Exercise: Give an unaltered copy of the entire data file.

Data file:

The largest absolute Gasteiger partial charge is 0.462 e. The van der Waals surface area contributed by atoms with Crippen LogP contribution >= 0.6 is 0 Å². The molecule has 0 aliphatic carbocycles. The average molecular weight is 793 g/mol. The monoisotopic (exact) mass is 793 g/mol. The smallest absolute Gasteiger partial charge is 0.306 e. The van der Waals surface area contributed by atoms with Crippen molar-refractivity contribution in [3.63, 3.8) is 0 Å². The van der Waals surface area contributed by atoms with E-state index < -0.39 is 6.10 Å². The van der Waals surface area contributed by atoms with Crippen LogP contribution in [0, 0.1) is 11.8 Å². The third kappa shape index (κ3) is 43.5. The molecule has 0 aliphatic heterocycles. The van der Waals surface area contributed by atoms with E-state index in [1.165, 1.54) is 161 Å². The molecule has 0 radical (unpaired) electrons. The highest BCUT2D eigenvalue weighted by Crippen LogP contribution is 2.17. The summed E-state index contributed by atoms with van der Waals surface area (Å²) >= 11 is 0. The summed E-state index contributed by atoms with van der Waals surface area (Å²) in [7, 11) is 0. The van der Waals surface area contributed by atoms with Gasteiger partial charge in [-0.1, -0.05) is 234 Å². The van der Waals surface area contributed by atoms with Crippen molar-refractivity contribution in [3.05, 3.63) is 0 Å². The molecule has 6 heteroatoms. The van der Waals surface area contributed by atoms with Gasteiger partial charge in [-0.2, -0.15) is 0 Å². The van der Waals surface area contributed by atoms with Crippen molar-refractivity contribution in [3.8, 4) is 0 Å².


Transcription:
The largest absolute Gasteiger partial charge is 0.462 e. The van der Waals surface area contributed by atoms with Crippen LogP contribution >= 0.6 is 0 Å². The molecule has 0 aliphatic carbocycles. The average molecular weight is 793 g/mol. The monoisotopic (exact) mass is 793 g/mol. The smallest absolute Gasteiger partial charge is 0.306 e. The van der Waals surface area contributed by atoms with Crippen molar-refractivity contribution in [3.63, 3.8) is 0 Å². The van der Waals surface area contributed by atoms with E-state index < -0.39 is 6.10 Å². The van der Waals surface area contributed by atoms with Crippen LogP contribution in [0, 0.1) is 11.8 Å². The third kappa shape index (κ3) is 43.5. The molecule has 0 aliphatic heterocycles. The van der Waals surface area contributed by atoms with E-state index in [1.165, 1.54) is 161 Å². The molecule has 0 radical (unpaired) electrons. The highest BCUT2D eigenvalue weighted by Crippen LogP contribution is 2.17. The summed E-state index contributed by atoms with van der Waals surface area (Å²) >= 11 is 0. The summed E-state index contributed by atoms with van der Waals surface area (Å²) in [7, 11) is 0. The van der Waals surface area contributed by atoms with Gasteiger partial charge in [-0.1, -0.05) is 234 Å². The van der Waals surface area contributed by atoms with Crippen molar-refractivity contribution in [3.05, 3.63) is 0 Å². The molecule has 6 heteroatoms. The van der Waals surface area contributed by atoms with Gasteiger partial charge in [-0.2, -0.15) is 0 Å². The van der Waals surface area contributed by atoms with Crippen molar-refractivity contribution in [3.8, 4) is 0 Å².